Cablegate: No Celebrations in Zamfara: Reports Inaccurate

This record is a partial extract of the original cable. The full text of the original cable is not available.



E.O. 12958: N/A

REF: (A) ABUJA (B) ABUJA 2290 (C) ABUJA 2331

1. Summary: Post has investigated the story reported by a
BBC stringer in Gusau, capital of Zamfara State, that there
were celebrations there following the September 11 attack on
the U.S. All sources indicate that this story was
exaggerated. Reports of unrest in Kano on Friday, September
14, also appear to have been fabricated, according to reports
from private and official sources there. This is a stressful
time in Nigeria, independent of events in the U.S. At times
like this, Nigerian "news" reports can unfortunately be
intended more than ever to sell newspapers--through marketing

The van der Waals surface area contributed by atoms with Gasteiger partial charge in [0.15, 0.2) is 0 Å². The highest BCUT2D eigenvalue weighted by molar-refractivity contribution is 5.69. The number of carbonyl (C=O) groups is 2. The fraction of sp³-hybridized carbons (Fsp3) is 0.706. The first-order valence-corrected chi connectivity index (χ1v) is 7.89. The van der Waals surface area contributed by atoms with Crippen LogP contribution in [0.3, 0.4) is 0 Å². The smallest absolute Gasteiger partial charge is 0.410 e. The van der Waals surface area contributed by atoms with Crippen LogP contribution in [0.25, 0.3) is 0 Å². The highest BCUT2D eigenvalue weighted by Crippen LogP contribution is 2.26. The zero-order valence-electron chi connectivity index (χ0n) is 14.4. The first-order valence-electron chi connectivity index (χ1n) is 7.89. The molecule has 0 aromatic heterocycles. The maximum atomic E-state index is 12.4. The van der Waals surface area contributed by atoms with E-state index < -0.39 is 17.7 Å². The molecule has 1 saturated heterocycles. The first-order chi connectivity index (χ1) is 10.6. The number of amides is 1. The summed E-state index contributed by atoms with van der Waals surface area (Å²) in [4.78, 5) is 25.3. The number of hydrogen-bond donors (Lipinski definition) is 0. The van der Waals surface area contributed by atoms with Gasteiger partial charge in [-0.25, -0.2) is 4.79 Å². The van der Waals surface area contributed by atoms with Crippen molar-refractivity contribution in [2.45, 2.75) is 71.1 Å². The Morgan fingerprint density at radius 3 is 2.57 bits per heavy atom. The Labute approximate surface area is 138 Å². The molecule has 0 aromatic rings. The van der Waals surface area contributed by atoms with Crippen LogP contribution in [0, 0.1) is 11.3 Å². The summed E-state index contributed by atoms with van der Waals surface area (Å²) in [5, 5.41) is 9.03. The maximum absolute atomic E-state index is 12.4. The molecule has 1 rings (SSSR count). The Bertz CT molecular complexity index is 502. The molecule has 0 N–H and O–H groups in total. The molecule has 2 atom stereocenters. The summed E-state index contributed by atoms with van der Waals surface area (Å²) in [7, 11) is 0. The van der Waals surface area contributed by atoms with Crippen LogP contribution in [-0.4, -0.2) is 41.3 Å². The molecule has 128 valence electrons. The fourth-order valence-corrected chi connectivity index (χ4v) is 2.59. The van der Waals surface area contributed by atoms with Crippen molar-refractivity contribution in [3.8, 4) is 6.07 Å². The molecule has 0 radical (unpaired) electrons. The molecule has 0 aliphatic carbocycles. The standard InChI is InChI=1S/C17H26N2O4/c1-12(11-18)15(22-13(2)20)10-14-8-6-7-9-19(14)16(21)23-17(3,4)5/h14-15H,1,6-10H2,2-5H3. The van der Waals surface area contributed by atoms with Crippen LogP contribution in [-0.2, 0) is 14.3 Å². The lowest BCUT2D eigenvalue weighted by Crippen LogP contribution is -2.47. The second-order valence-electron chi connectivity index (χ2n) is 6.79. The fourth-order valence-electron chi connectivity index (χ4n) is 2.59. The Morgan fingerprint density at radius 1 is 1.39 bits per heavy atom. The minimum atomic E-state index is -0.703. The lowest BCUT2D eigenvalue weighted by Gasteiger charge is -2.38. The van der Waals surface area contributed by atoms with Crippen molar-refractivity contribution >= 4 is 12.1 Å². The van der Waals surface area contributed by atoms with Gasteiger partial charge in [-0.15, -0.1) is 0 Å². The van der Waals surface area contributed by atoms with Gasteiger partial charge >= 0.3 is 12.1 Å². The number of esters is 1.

ethnic and religious prejudice--than to report objective
facts. Unfortunately, irresponsible journalism can have
severe repercussions, in Nigeria and elsewhere. End Summary.


2. Poloff contacted the (Christian) Commissioner of Police
in Gusau, Aaron Ibiloye, on September 12, and he reported
that there had been no demonstrations whatsoever in Gusau on
the 11th, adding that most people in Gusau had been preparing
for the arrival of President Obasanjo on the 13th. Political
Specialist contacted two long-term stringers in Zamfara, Sani
Abdullahi Tsafe (VOA) and Umaru Waziri (Reuters), to verify
the "jubilation" story. They were both angry about the BBC
story, and reported that their BBC colleague could not
provide a source, or even a location for his story. They
added that the BBC stringer, Ibrahim Dosara, was a recent
hire who, in reporting this story without adequate
investigation, failed to maintain proper standards of
journalistic professionalism. No private citizen contacted
by Post could confirm the report. Unfortunately, the damage
has been done, and Zamfara state has now been registered in